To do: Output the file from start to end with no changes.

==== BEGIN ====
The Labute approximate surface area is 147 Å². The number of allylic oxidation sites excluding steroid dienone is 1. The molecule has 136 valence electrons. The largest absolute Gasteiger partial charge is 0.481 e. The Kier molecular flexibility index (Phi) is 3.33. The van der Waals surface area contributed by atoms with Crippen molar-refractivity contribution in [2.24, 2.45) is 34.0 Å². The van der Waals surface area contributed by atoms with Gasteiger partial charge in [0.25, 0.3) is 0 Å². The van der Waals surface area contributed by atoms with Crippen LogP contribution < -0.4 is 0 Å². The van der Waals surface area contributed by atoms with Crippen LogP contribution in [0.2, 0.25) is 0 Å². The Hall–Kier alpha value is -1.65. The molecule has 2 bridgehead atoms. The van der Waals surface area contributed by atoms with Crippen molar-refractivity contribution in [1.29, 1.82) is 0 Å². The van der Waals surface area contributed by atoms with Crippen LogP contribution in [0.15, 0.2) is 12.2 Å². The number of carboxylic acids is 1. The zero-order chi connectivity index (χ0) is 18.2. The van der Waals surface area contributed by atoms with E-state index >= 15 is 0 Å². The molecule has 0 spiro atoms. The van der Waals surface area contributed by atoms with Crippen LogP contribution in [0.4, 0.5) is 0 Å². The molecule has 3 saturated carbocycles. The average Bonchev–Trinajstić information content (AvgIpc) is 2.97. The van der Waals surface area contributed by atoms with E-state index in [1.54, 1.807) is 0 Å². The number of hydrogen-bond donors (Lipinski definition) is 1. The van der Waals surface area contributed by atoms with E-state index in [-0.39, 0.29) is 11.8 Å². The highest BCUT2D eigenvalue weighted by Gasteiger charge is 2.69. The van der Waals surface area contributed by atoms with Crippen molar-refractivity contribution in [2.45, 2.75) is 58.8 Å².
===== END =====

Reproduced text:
The Labute approximate surface area is 147 Å². The number of allylic oxidation sites excluding steroid dienone is 1. The molecule has 136 valence electrons. The largest absolute Gasteiger partial charge is 0.481 e. The Kier molecular flexibility index (Phi) is 3.33. The van der Waals surface area contributed by atoms with Crippen molar-refractivity contribution in [2.24, 2.45) is 34.0 Å². The van der Waals surface area contributed by atoms with Gasteiger partial charge in [0.25, 0.3) is 0 Å². The van der Waals surface area contributed by atoms with Crippen LogP contribution < -0.4 is 0 Å². The van der Waals surface area contributed by atoms with Crippen LogP contribution in [0.2, 0.25) is 0 Å². The Hall–Kier alpha value is -1.65. The molecule has 2 bridgehead atoms. The van der Waals surface area contributed by atoms with Crippen molar-refractivity contribution in [1.29, 1.82) is 0 Å². The van der Waals surface area contributed by atoms with Crippen LogP contribution in [0.15, 0.2) is 12.2 Å². The number of carboxylic acids is 1. The zero-order chi connectivity index (χ0) is 18.2. The van der Waals surface area contributed by atoms with E-state index >= 15 is 0 Å². The molecule has 0 spiro atoms. The van der Waals surface area contributed by atoms with Crippen LogP contribution in [0.4, 0.5) is 0 Å². The molecule has 3 saturated carbocycles. The average Bonchev–Trinajstić information content (AvgIpc) is 2.97. The van der Waals surface area contributed by atoms with E-state index in [1.54, 1.807) is 0 Å². The number of hydrogen-bond donors (Lipinski definition) is 1. The van der Waals surface area contributed by atoms with E-state index in [-0.39, 0.29) is 11.8 Å². The highest BCUT2D eigenvalue weighted by Gasteiger charge is 2.69. The van der Waals surface area contributed by atoms with Crippen molar-refractivity contribution in [2.45, 2.75) is 58.8 Å².